For better or worse, we’re in the era of the “sharing economy”. Hilariously chronicled in this Portlandia sketch, it seems like one can rent anything these days from dresses (renttherunway), to homes (Airbnb) to one’s car (Uber).
I often wonder why Airbnb and Uber are lumped together. From the outside, they both appear to have similar business models, but Uber’s takes a vastly different approach by seeking to control the entire process, from onboarding of drivers to point of sale.
If we look at different business models over the years, we’ve witnessed the rise of the corporation in the first half of the twentieth century (Standard Oil, General Electric, IBM). These businesses sought to control all aspects of the business from production, distribution and sales. The second half of the 20th century introduced the franchise model. The best example is McDonalds, where both the corporation and the individual proprietor shared risk. This allowed fast food restaurants, hotel chains and insurance carriers to scale quickly. By the end of the 20th century, we started seeing businesses like eBay and Craigslist match buyers and sellers together to create a new distribution of commerce, disrupting an industry, such as the classified section of newspapers. In the second decade of the 21st century, we’re seeing this model scale with a wide variety of disruptive technologies from Airbnb (Lodging), Yelp/Tripadvisor (Travel Reviews); but by far the biggest disruptive technology today is Uber.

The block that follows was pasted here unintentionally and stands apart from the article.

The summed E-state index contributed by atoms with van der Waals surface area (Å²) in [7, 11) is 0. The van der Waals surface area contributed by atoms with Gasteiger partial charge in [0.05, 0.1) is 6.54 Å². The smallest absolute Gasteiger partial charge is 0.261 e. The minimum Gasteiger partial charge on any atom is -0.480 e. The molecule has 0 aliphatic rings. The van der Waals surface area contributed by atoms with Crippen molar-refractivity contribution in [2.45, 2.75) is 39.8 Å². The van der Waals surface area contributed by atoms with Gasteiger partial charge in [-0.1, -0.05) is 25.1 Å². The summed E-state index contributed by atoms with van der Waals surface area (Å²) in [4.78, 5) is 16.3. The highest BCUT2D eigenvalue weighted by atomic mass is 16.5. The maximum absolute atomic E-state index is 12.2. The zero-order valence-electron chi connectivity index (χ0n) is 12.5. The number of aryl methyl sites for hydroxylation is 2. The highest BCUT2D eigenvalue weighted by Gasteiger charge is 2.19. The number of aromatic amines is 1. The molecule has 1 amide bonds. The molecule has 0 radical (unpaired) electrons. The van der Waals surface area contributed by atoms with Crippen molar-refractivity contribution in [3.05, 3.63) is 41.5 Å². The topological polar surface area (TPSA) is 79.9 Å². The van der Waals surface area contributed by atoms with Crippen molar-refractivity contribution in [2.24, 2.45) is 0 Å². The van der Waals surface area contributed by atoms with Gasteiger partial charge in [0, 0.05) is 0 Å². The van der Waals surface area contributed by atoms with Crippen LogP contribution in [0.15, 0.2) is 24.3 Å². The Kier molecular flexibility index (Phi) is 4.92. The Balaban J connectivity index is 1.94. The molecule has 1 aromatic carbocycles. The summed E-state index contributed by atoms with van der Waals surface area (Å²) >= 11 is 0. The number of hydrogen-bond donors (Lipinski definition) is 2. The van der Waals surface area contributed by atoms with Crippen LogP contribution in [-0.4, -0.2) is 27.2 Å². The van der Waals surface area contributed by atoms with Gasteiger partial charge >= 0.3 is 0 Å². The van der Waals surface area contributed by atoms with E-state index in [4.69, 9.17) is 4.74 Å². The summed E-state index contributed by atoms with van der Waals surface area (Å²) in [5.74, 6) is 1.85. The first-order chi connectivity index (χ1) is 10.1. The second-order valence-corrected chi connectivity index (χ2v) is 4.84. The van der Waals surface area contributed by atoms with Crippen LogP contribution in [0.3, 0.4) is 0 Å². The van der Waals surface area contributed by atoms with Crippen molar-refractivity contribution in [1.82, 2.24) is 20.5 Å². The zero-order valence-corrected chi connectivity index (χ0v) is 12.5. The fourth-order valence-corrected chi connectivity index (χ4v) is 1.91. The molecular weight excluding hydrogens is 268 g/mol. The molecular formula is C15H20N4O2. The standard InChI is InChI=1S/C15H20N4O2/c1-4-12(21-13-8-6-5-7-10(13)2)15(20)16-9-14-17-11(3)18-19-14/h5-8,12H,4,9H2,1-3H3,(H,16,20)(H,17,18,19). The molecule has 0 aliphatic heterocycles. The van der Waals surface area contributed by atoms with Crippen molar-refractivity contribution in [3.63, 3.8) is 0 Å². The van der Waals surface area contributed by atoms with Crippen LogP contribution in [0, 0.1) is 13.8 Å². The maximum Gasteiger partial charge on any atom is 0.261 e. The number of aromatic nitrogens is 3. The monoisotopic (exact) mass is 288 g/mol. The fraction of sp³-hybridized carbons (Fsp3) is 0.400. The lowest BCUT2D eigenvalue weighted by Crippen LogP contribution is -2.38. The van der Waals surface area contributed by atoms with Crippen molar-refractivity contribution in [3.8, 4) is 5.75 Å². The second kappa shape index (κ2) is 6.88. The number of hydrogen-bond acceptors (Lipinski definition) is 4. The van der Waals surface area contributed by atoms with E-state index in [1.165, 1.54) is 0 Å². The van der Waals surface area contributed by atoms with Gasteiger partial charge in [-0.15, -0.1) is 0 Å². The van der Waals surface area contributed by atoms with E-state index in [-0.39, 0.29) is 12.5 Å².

Not only is Uber disrupting the Taxi/Livery market, it seeks to control both ends of spectrum by setting the rates for drivers, as well as what buyers are willing to pay for rides. This leads me to ask, are businesses who pass risk to others “good for the economy”
This is not just limited to Uber, as there are other noteworthy examples:
– Most of the Academy Award nominations were produced by independent production companies, not major Hollywood Studios
– The vast majority of tabasco plants are grown outside the Tabasco plantation in Louisiana.
– 97% of chickens are produced via contract farms
– FedEx is moving away from the contractor model, which might foreshadow a necessary direction for Uber
– MaryKay and Avon have employed independent contractors for years
Remove from consideration the driverless cars which may or may not be coming by 2040 (Silicon Valley thinks this will be widely adapted, but so did the US Government with the Metric System in the 1970’s and I don’t see anyone buying a liter of gas in this country.)